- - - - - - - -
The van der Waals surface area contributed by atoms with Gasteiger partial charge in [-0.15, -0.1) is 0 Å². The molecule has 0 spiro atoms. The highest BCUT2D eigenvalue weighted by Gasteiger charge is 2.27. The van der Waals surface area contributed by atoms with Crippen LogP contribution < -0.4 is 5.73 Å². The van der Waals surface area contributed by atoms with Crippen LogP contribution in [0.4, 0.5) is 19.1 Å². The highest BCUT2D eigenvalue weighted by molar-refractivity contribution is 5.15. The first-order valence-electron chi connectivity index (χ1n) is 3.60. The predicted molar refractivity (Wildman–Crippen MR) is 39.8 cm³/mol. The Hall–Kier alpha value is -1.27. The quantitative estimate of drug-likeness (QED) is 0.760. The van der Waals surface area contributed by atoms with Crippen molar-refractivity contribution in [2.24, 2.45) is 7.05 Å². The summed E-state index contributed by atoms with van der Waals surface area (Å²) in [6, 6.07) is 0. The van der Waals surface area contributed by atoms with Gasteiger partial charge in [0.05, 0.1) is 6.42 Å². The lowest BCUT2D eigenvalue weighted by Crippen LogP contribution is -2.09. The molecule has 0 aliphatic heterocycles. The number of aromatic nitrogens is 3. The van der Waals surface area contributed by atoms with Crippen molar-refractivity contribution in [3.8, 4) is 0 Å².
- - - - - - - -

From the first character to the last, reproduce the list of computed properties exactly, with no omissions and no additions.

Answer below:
The van der Waals surface area contributed by atoms with Gasteiger partial charge in [-0.15, -0.1) is 0 Å². The molecule has 0 spiro atoms. The highest BCUT2D eigenvalue weighted by Gasteiger charge is 2.27. The van der Waals surface area contributed by atoms with Crippen LogP contribution < -0.4 is 5.73 Å². The van der Waals surface area contributed by atoms with Crippen LogP contribution in [0.4, 0.5) is 19.1 Å². The highest BCUT2D eigenvalue weighted by molar-refractivity contribution is 5.15. The first-order valence-electron chi connectivity index (χ1n) is 3.60. The predicted molar refractivity (Wildman–Crippen MR) is 39.8 cm³/mol. The Hall–Kier alpha value is -1.27. The quantitative estimate of drug-likeness (QED) is 0.760. The van der Waals surface area contributed by atoms with Crippen molar-refractivity contribution in [2.24, 2.45) is 7.05 Å². The summed E-state index contributed by atoms with van der Waals surface area (Å²) in [6, 6.07) is 0. The van der Waals surface area contributed by atoms with Gasteiger partial charge in [0.05, 0.1) is 6.42 Å². The lowest BCUT2D eigenvalue weighted by Crippen LogP contribution is -2.09. The molecule has 0 aliphatic heterocycles. The number of aromatic nitrogens is 3. The van der Waals surface area contributed by atoms with Crippen molar-refractivity contribution in [3.8, 4) is 0 Å².